Where were you – and what did you do – during your PiA experience?
I worked for the Singapore Ministry of Education from 2008 to 2010. I was one of the first seven to participate in new initiative (and new PiA post) called the International Teaching Associate program, which sought to inject innovation and creativity to schools by introducing foreign teachers.
My first school was a ‘neighbourhood’ secondary school in Jurong, a working-class district in Singapore’s industrial west. One week after my arrival, I was informed that I would be teaching “The History of Singapore,” about which I knew approximately…nothing. However, my boss dubiously assured me that Singapore history and American history were “actually quite similar.” My responsibilities included 240 students, six classes, four subjects, three age groups, and all three ability levels.
Later, I moved to Raffles Junior College to teach a blended humanities-and-writing course. I was there for the majority of my PiA time and a bit beyond. I’m grateful to PiA and the Ministry for the unparalleled experience across so many levels of the local education system. I absolutely loved teaching at both schools.
What was one of the craziest or most interesting experiences you had while on PiA?
The list is endless, so I’m going to cheat a little and refer to two:
The craziest experience happened on Mabul island, a 0.2 km2 sandbar off the coast of Malaysian Borneo. I was showering in the dive shop dormitory when I heard people outside screaming and running in terror. I can’t describe the chilling sensation that courses through you in a moment like that. My first reaction was that Abu Sayyaf militants were taking hostages again (they snatched 21 people from the same dive shop in 2000 raid), so I barricaded myself in the bathroom. Bad idea! I got out just moments before the electrical fire tore through the room. The wood and thatch building was quickly devoured and reduced to ash, but thankfully no one was hurt.
The most interesting experience was inheriting my own homeroom class, which is akin to becoming, in your early 20’s, a full-time parent to two dozen 17-year-old kids for two years. You’re formally responsible for each student’s academic, social, and emotional well-being. The kids lead complex lives, and you really do have all the joys and stresses of a guardian. You develop close bonds with the students and become integrated into the local community in a very special way.
It was also a lot of fun. I never knew what to expect when I walked into the classroom. I might find my class drawing a hilarious Freudian diagram of adolescent dating on the whiteboard, having a dance party, or attempting to smuggle in a terrified gerbil. You get to know all the students’ amusing quirks, you share inside jokes, and you become quite vested in their daily success. I’m very proud of them.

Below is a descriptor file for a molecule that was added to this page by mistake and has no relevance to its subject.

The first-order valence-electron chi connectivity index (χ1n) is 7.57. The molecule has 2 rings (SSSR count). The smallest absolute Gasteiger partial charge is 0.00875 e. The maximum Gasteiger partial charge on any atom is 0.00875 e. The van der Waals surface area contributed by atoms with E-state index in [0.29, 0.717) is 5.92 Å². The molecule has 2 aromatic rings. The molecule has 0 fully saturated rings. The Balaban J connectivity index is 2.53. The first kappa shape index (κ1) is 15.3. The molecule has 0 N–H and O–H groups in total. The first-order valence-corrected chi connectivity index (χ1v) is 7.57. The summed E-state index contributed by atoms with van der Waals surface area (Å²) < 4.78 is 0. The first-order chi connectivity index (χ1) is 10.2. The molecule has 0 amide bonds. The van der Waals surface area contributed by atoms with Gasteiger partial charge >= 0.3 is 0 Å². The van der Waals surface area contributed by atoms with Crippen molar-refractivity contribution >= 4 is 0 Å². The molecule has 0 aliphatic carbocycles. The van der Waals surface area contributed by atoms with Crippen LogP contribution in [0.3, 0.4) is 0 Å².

What are you up to now?
I’m a first-year graduate student at the University of Wisconsin-Madison’s Center for Southeast Asian Studies. Yes, apparently Wisconsin is the place to be for researching Southeast Asia! I’m particularly interested in questions of governance and authority—how state and non-state actors wield political power, and how they develop the sophistication and deployment of these mechanisms over time. I’m also studying Burmese language. One day I will delight an unsuspecting busload of passengers by belting out fluent Burmese karaoke.
What was one of the most important things you gained as a result of your PiA experience?
Oh, there are so many—resourcefulness, perspective, a new professional direction, endless fond memories, many life-long friendships, and so much more. The new skills are pretty great too: I can teach, shower while holding a candle, drive an elephant, and even talk vendors into giving me the local price. But above all, I value the lessons in versatility. If you learn to adapt, you can survive and find contentment anywhere.
What advice would you give to current PiA fellows in the field?
1. All the alumni say this, and they’re right: explore and travel as often as you can. Twenty years from now you’re not going rue the cost of that spontaneously-purchased Air Asia budget flight. You’re going to laugh, “Remember that time in Yogyakarta when…”
2. Put your heart into your work and travel. A PiA post puts you in a position to positively affect a lot of lives, often in ways you don’t immediately recognize or understand. Make the most of it—for your own betterment and especially for those around you.
3. Maintain the connection to your fellowship country after you leave. Keep up with the local papers, stay in touch with colleagues and students, and visit when you can. This can be a mere 1-year memory or a robust life-long relationship; the rewarding PiA experience doesn’t have to end with your fellowship.
4. You guessed it! Always wear a helmet when you motorbike.